BRISBANE, Australia — When Adam Scott won the Masters in 2013, the person he thanked most profusely was a larger-than-life character synonymous with golf in Australia.
“There was one guy who inspired a nation of golfers and that’s Greg Norman,” Scott said shortly after beating Angel Cabrera in a playoff at Augusta. “Everything about the way he handled himself was incredible … he was a role model.”
Golfers in Australia now are having difficulty maintaining that thought. The reason: Norman’s involvement in the Saudi Arabian-backed LIV golf tour and comments he’s made about the killing of Washington Post columnist Jamal Khashoggi at a Saudi consulate in Turkey.
“Look, we’ve all made mistakes and you just want to learn by those mistakes and how you can correct them going forward,” Norman said of the killing that sparked international condemnation. Norman made the comment at a news conference ahead of the first LIV event scheduled for June 9-11 outside of London.
That remark stunned seven-time LPGA major winner Karrie Webb, who said on social media: “The little girl in me just died well and truly!! Has anyone’s childhood hero disappointed them as much as I am now??” The tweet was accompanied by three emojis, two of them showing tears in their eyes.
And while players gather this week at Tulsa, Oklahoma for the PGA Championship, the Australian who won the 1990 title at Shoal Creek in Birmingham, Alabama — Wayne Grady — said of Norman: “The admiration I had for him for what he has achieved and what he did for Australian golf is gone.”
The two had been long-time friends and were on the International teams together at the Presidents Cup in 1998 and 2000 when Norman played and Grady was a non-playing assistant captain.
Grady’s biggest issue was Norman’s decision to head up LIV Golf Investments, a job that Jack Nicklaus said he turned down.
“I was offered something in excess of $100 million by the Saudis, to do the job probably similar to the one that Greg (Norman) is doing,” Nicklaus said in an article on the Fire Pit Collective website. “I turned it down. Once verbally, once in writing. I said, ‘Guys, I have to stay with the PGA Tour. I helped start the PGA Tour.'”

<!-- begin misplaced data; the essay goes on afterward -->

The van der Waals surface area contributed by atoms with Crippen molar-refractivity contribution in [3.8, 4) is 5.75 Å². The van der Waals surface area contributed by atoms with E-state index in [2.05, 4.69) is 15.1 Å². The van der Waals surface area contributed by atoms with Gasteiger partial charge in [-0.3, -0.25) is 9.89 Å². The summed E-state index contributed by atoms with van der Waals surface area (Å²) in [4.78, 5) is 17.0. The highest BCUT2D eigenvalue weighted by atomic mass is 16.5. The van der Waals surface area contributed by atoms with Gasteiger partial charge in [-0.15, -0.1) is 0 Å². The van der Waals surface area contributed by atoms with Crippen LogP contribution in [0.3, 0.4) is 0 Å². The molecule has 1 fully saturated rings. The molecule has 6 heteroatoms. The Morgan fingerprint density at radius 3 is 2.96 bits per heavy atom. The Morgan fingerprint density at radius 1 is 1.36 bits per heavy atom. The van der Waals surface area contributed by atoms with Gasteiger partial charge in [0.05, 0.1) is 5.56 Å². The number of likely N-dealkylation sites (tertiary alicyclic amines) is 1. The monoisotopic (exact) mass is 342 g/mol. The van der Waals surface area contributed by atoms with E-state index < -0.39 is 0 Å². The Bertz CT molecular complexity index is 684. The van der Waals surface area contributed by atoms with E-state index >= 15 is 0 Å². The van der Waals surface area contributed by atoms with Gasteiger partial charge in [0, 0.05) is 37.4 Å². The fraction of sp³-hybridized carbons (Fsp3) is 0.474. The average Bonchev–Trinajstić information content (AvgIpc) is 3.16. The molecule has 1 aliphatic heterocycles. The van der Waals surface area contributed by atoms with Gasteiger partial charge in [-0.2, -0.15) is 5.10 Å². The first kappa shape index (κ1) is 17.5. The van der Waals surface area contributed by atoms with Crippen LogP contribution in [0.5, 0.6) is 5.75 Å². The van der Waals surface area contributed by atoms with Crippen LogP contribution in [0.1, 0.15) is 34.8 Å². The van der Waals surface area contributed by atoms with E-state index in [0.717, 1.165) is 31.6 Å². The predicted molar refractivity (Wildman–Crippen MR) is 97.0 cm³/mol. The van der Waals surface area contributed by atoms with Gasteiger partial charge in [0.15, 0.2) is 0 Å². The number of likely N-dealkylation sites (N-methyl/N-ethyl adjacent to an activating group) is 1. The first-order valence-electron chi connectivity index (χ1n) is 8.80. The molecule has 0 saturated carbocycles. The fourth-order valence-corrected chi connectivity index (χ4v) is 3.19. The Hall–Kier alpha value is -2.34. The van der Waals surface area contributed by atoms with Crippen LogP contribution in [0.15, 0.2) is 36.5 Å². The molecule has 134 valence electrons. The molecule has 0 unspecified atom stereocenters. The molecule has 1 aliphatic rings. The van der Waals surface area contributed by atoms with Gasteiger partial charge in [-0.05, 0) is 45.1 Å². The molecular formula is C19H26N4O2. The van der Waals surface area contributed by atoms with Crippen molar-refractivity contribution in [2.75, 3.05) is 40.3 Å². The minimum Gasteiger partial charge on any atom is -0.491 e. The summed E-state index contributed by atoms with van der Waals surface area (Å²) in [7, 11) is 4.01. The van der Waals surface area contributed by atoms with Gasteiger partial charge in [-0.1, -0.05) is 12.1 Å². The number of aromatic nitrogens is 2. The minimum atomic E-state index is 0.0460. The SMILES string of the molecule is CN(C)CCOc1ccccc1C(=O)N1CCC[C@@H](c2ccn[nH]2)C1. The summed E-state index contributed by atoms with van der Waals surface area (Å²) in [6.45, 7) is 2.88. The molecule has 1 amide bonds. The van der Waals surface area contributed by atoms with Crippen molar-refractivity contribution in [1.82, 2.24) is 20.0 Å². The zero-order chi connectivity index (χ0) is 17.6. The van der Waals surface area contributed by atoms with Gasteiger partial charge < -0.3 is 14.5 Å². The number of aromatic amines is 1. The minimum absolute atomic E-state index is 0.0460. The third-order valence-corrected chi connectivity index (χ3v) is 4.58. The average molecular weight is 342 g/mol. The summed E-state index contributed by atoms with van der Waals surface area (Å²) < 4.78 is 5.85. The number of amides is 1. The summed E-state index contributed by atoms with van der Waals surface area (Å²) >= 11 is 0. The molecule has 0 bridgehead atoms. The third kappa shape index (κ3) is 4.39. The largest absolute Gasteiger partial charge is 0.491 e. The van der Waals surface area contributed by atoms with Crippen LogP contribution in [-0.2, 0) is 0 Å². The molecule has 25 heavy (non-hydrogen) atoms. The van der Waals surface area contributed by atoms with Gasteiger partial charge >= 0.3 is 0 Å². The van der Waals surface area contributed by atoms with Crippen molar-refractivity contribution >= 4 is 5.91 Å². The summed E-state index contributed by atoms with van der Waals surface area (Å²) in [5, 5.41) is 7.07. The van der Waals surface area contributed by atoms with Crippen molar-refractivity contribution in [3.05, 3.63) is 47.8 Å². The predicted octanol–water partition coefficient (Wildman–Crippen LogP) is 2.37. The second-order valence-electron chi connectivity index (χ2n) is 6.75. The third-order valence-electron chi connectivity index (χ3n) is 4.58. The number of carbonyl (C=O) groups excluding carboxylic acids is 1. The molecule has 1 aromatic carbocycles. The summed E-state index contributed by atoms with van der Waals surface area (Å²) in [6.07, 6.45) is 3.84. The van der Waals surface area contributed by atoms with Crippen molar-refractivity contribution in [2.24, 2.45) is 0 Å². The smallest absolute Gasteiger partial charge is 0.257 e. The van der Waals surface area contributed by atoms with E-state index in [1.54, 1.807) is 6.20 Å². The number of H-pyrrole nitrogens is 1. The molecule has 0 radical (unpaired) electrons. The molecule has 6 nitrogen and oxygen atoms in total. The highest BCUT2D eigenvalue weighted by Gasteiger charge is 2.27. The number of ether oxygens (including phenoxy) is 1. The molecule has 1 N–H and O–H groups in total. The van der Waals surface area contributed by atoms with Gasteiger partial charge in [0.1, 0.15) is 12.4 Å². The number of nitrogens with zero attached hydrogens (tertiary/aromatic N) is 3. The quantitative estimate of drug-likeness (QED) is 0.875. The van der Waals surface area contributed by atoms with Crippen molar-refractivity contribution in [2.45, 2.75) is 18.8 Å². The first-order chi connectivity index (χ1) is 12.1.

Norman apparently had no such qualms, and Grady said he knew why.
“He has been trying to take down the tour for 30 years,” Grady said in a social media post. “For him to try and trivialize what the greats before him did to grow and create what the PGA Tour is today is an absolute disgrace. You should hang your head in shame, Shark.”
There was no response to calls or an email sent to Scott’s management company by The Associated Press requesting comment from the Australian player about Norman’s connection with LIV and his recent remarks about Khashoggi.
Khashoggi, who had written critically about Saudi Crown Prince Mohammed bin Salman, had gone into the Saudi consulate in Istanbul on Oct. 2, 2018 to collect documents required for him to marry his Turkish fiancee, Hatice Cengiz, and never came out.
In February 2021, U.S. intelligence agencies said Saudi Arabia’s crown prince approved the operation that led to Kashoggi’s death.
Cengiz told London’s Telegraph newspaper that Norman’s comments were “so hurtful.”
“Would you say that if it was your loved one? How can we go forward when those who ordered the murder are still unpunished, and continue to try to buy back their legitimacy?” Cengiz said.
Amnesty International also described Norman’s comments as “wrong and seriously misguided.”
Separately, Norman responded quizzically to a question about Saudi Arabia’s poor record on LGBQT rights.
“I’m not sure whether I even have any gay friends, to be honest with you,” Norman replied.